But it wouldn't be long before these claims would be seriously challenged, ultimately reducing Raptorex to a nomen dubium.
|Raptorex kriegsteini compared to a human (image by Conty, from Wikipedia)|
Raptorex kriegsteini was described by Paul Sereno as a new Tyrannosauroid from the early Cretaceous of China. The specimen was described as a young adult of 3 meters in length and an estimated weight of 65kg. In terms of size and weight that would be comparable to other Late Jurassic/Early Cretaceous Tyrannosauroids like Dilong and Guanlong. But it's bodyplan was radically different, Dilong and Guanlong were much closer to their Coelurosaurian ancestors, with long arms, three-fingered hands and a small head. Raptorex on the other hand was remarkably similar to Late Cretaceous Tyrannosaurids like Tyrannosaurus and Tarbosaurus.
This seemed at at the time to shed a new light on Tyrannosaur evolution, Raptorex was according to Sereno an intermediate stage between the small long-armed Tyrannosaurs and the large short-armed Tyrannosaurids.
A chequered past
The fossil that was described already had something of a history, it had already changed hands several times before being sold to Henry Kriegstein as a juvenile Tarbosaurus. Kriegstein had originally planned to use the fossil as decoration for his living room (money can't buy hapiness, but it can buy a genuine Tyrannosaur fossil!).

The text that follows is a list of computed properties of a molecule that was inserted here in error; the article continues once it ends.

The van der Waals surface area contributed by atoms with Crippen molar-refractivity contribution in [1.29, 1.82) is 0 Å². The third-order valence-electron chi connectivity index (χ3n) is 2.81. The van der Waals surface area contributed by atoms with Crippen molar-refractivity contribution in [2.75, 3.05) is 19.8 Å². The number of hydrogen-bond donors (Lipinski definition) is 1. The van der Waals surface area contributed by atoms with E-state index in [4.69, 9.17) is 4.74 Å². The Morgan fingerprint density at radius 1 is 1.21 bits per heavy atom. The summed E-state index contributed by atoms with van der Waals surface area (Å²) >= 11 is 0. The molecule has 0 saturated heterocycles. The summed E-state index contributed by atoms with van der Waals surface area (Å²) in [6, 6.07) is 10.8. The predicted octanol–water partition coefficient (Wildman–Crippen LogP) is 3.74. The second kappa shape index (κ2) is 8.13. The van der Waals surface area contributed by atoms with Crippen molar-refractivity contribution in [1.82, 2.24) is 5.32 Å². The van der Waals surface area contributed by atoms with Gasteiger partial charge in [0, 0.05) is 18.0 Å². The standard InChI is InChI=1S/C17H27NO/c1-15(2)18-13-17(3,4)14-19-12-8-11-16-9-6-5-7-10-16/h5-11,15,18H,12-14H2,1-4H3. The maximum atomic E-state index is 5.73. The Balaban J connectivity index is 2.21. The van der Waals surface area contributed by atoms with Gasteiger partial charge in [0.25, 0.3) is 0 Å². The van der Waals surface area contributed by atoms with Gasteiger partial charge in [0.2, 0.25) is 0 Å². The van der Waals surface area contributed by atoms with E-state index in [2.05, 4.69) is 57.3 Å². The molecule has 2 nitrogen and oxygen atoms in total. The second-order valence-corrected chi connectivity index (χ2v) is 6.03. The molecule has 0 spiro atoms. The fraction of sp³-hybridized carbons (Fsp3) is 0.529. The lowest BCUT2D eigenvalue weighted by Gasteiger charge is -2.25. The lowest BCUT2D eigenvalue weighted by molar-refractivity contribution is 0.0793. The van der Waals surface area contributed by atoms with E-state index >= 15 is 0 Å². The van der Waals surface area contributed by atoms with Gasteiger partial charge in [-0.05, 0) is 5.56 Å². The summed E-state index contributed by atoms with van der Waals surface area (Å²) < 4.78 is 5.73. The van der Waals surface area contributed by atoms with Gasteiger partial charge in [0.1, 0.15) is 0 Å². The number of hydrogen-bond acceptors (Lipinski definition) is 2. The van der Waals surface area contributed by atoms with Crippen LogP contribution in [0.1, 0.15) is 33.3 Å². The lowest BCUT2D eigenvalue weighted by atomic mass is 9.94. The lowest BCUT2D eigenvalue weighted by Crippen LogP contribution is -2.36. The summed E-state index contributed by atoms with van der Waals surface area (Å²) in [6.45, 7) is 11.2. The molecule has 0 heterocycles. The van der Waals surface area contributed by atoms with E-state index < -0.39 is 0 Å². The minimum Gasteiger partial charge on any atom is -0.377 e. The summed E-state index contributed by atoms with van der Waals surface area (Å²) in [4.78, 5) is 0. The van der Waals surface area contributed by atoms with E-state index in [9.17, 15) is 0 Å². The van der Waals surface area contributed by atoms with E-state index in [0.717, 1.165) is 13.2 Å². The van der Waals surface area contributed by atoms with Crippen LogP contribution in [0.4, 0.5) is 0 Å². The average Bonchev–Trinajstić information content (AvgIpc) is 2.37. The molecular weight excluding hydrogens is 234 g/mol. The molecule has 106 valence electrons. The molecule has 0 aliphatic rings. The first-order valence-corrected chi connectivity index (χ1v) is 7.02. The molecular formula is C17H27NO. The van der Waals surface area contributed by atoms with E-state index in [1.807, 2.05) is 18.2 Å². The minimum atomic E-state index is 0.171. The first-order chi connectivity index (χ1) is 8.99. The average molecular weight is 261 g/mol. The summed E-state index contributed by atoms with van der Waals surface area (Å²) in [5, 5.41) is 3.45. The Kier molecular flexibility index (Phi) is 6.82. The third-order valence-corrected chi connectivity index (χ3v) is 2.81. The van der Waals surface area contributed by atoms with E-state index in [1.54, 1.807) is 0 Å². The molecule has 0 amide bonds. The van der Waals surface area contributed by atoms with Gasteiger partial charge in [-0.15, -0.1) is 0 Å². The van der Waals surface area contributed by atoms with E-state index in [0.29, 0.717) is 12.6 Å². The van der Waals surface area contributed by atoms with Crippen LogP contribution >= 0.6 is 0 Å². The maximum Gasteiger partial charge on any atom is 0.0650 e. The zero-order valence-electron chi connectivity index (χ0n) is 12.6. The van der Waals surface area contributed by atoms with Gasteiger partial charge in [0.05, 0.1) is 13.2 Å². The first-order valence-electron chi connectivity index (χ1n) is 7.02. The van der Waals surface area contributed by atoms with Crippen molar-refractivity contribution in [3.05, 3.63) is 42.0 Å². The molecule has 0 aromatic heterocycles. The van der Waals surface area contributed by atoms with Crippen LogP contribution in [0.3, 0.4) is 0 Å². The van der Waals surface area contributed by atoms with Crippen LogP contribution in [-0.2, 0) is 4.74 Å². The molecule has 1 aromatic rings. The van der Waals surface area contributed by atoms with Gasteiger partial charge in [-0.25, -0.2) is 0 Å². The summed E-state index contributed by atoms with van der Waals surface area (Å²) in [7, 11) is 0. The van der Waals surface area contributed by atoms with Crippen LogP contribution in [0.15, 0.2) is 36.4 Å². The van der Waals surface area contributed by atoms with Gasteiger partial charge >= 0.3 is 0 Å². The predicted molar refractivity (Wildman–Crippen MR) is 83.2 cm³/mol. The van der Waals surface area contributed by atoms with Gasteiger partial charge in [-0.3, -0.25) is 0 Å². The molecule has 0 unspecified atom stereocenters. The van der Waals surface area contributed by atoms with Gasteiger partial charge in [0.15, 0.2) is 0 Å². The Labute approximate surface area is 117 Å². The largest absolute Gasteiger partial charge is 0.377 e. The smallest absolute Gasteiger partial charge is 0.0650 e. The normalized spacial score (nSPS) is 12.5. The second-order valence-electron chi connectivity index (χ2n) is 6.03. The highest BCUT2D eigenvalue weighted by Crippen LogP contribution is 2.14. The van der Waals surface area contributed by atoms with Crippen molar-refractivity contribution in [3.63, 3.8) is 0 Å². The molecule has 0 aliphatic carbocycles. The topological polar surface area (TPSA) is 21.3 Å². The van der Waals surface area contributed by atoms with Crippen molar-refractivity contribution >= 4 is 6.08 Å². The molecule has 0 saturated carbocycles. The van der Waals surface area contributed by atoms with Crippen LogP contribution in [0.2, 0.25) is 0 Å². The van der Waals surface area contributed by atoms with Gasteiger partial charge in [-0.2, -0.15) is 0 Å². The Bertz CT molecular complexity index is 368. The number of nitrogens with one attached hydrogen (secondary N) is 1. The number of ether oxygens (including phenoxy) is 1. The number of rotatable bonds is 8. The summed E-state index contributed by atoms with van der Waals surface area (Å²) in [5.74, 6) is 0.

|Raptorex skull and life reconstruction (with manes!)|
To date this suddenly new find Sereno used the fossil of a Lycoptera fish embedded in the same rock, which meant that it originated from the early Cretaceous. Sereno also speculated that the fossil had originally come from the Yixian formation in China, but had been smuggled to Mongolia for sale on the black market.
That was not the first U-turn in the identification of the fossil, before it was sold as a juvenile Tarbosaurus from Mongolia it had tentatively been considered an Alectrosaurus (a medium-sized Tyrannosauroid from the Late Cretaceous). Such differences is identification are perhaps unsurprising, identifying juvenile specimens is complicated. Like most Dinosaurs Tyrannosaurs underwent major changes to their body during growth, so a juvenile specimen might look very different from the adult form. Knowing the origin of the fossil would of course narrow things down, but that information is generally lost when the fossil is traded on the black market.
The gloves come off
|Raptorex skull (Conty)|
This led to a devastating conlusion:
Unless stronger evidence is presented, Raptorex should be considered a nomen dubium. LH PV18 [the Raptorex fossil] more likely represents the juvenile of a larger tyrannosaurid from the Late Cretaceous of Mongolia, such as Tarbosaurus.And with that "Raptorex" had come almost full-circle. Originally sold to Kriegstein as a juvenile Tarbosaurus it had enjoyed a brief period of fame as a totally new species of Tyrannosaur, but was once again provisionally identified as a juvenile Tarbosaurus.
Of course this is still a very tentative identification, there is no positive evidence linking the specimen to a geological age much less a specific location. Analysis of the rock matrix in which the fossil was embedded might reveal more about the origins of this specimen, but until someone actually goes out and does that any identification will remain speculative.